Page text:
SAN DIEGO — At age 9, Brittany Shaw knows what her father does for a living and why. But that does not make it easier for her.
"He's going to sea for six months so he can help save the world," said Brittany, her tiny voice quivering slightly. "I'm upset because he'll be gone. It's hard on us."
This morning, Brittany's father, Navy Petty Officer 2nd Class Chris Shaw, leaves San Diego aboard the amphibious assault ship Tarawa for a six-month deployment in the Western Pacific -- most likely in the Persian Gulf.
He is one of 4,000 troops -- 2,000 sailors from San Diego and 2,000 combat Marines from Camp Pendleton -- who will deploy aboard the Tarawa, the Duluth and the Rushmore.
In thousands of homes Sunday, final goodbyes were said, legal documents signed, contingency plans arranged and promises made.
The goodbyes are made more poignant by the fact that the sailors and Marines may be headed to a war zone. The Marines have been there before.
As part of the 15th Marine Expeditionary Unit, they were the first conventional U.S. troops sent into Afghanistan and are likely to be sent to Kuwait as the U.S. prepares for a possible ground offensive against Iraq.
For Chris Shaw, 30, and his wife, Nadine, 31, who both grew up in Pleasanton, Calif, this is his third overseas deployment in their 10-year marriage.
Despite the availability of Navy counseling and support groups, even a Christmas party sponsored by the Tarawa for the crew and their family members, there are limits to how much can be done to alleviate the stress of a military deployment, anxiety with little equivalent in civilian life. "It never gets easier," Nadine Shaw said. "I still get that weak-in-the-stomach, want-to-throw-up feeling, despite how many deployments he's been on."
In a separate move, three California National Guard units from Northern California were mobilized last week as part of the country's war on terrorism. An additional 80 guardsmen were called up and 600 others attached to a division in Southern California were told that such an order is imminent.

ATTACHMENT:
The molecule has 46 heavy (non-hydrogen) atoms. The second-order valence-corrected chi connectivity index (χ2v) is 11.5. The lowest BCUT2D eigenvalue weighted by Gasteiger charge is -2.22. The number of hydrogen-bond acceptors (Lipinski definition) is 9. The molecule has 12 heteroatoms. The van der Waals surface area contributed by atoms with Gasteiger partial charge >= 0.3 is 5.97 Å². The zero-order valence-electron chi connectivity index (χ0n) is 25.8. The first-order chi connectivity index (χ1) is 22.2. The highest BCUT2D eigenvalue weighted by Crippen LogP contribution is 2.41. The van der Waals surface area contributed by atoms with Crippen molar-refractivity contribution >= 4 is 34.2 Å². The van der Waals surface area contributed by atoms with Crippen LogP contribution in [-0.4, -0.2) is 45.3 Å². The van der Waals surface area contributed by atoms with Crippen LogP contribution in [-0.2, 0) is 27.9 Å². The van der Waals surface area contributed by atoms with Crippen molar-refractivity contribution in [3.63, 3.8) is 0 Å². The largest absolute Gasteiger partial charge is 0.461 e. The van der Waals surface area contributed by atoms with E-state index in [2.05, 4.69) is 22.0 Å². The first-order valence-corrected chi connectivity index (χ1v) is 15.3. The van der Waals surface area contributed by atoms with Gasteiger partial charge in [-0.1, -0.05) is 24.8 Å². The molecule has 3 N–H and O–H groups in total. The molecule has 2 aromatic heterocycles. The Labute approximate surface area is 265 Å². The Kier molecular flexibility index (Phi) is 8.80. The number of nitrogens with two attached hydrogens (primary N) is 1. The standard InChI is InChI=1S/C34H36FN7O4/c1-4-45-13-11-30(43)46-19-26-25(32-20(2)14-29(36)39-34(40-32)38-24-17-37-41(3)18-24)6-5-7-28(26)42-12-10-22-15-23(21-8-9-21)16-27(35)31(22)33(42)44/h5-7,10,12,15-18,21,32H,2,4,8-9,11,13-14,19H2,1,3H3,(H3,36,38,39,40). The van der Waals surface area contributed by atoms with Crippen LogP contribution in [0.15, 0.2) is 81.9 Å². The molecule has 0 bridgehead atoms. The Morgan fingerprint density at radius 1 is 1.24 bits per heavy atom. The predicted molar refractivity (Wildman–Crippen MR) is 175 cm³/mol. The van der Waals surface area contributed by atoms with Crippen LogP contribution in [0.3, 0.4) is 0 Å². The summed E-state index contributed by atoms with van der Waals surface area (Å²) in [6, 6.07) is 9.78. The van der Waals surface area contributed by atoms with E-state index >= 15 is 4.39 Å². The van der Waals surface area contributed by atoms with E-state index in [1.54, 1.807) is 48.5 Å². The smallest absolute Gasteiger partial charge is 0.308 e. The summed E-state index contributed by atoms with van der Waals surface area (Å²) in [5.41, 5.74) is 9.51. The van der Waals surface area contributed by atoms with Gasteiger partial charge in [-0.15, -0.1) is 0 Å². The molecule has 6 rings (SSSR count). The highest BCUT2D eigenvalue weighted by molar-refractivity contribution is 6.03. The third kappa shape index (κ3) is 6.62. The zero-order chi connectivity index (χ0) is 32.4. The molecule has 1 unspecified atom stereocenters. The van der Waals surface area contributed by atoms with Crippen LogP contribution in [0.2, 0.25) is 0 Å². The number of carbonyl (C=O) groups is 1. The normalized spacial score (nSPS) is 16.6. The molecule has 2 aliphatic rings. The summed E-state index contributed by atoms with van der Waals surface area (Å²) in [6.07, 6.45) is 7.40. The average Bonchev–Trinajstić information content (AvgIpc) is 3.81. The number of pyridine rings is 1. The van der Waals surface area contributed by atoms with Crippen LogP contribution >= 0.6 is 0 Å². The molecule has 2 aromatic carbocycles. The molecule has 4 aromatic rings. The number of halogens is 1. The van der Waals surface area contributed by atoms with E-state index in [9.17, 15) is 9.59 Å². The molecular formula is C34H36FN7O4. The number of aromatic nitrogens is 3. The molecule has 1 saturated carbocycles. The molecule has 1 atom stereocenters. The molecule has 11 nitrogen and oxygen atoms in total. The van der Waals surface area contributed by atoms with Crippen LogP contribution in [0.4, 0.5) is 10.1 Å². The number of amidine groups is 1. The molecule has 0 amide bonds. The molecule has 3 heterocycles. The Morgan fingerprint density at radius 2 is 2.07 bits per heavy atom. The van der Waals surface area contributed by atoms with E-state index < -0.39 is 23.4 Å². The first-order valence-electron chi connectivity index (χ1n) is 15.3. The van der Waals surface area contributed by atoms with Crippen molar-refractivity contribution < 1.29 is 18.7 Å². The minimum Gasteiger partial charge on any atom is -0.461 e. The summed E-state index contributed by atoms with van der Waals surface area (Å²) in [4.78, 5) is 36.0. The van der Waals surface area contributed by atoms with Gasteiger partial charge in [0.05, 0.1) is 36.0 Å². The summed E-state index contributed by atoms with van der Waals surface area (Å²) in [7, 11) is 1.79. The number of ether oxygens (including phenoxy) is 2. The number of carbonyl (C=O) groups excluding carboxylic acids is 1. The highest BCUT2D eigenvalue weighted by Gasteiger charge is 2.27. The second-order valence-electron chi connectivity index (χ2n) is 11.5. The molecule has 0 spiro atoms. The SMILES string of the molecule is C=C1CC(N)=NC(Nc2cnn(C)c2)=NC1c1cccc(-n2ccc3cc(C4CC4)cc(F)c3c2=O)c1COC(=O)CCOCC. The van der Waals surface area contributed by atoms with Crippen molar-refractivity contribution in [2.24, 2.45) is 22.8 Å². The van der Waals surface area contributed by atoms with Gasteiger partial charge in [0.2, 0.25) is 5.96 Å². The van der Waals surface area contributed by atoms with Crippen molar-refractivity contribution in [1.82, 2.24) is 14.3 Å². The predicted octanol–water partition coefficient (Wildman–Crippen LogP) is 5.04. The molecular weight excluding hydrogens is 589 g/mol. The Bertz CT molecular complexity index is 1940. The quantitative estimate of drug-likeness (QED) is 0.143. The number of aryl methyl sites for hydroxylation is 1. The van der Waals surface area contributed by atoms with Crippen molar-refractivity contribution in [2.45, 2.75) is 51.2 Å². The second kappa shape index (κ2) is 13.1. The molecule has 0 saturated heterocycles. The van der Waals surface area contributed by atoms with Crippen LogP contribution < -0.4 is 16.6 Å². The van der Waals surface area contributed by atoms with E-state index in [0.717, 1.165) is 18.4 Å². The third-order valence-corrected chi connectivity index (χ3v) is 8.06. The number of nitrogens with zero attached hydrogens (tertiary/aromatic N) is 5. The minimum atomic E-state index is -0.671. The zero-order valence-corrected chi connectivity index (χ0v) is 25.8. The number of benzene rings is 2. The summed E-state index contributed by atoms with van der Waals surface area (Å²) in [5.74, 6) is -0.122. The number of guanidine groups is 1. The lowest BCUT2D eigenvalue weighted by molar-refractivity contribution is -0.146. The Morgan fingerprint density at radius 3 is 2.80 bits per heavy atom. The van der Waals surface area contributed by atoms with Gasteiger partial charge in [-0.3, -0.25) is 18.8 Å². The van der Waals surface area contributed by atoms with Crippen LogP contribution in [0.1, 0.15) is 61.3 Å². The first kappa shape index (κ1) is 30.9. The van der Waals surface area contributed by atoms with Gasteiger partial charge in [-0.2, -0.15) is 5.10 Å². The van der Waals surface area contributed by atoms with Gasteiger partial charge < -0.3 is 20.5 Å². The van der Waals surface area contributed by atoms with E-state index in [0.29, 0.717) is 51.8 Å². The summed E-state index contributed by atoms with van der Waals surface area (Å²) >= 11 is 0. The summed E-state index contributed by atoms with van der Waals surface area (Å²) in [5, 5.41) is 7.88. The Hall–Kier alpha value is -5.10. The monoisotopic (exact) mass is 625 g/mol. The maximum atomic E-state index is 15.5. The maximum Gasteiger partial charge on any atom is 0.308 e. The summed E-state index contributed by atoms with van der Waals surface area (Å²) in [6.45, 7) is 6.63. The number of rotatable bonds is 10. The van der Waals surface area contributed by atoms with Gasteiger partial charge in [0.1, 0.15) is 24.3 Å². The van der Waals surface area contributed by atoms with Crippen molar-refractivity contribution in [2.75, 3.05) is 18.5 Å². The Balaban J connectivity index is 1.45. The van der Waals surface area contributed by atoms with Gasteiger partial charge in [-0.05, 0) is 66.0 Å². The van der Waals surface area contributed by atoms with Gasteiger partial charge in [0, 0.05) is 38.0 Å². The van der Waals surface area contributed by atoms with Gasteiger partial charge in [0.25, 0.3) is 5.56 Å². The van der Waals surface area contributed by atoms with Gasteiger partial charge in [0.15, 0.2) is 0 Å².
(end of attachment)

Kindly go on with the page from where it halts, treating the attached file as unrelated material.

Several hundred Marines from Camp Pendleton have been in Kuwait since November, and an unspecified number are expected to join them in the coming weeks.
"I have faith in the [Tarawa] captain that he will try to protect them, and faith in President Bush that he's not just going to throw them into something," Nadine Shaw said.
The Shaws spent Thanksgiving with their extended family, but Christmas was more intimate. There was a family trip to Disneyland and, late last week, the children were left with a sitter so the parents could enjoy dinner at Outback Steakhouse and see the new James Bond movie. "We tried to have family time," Chris Shaw said.
This morning, Nadine Shaw and the children -- Allison, 4; Christopher, 8; and Brittany -- will be dockside at the 32nd Street Naval Station along with hundreds of other family members. By experience, Nadine Shaw knows that some of the younger spouses -- alone for the first time -- will almost immediately need support.
"The younger wives don't have a clue about the emotional roller coaster they're going to have," Nadine Shaw said.
She remembers her terrified children asking, "Is it Daddy's ship?" when they heard that a ship had been attacked by terrorists in October 2000. Only hours later did they learn it was the destroyer Cole, not the Tarawa, which was several hundred miles away. "The waiting is hard because you don't know what tomorrow will bring," she said.
Chris Shaw will stay in touch by e-mail and occasional "sailor-phone" calls at $1 per minute. And as an aircraft technician who helps launch and recover helicopters and vertical-lift Harriers, he will be busy.
"This is the worst and best of my job," he said. "It's the worst because I have to leave my family, but it's the best because I get to go defend my country."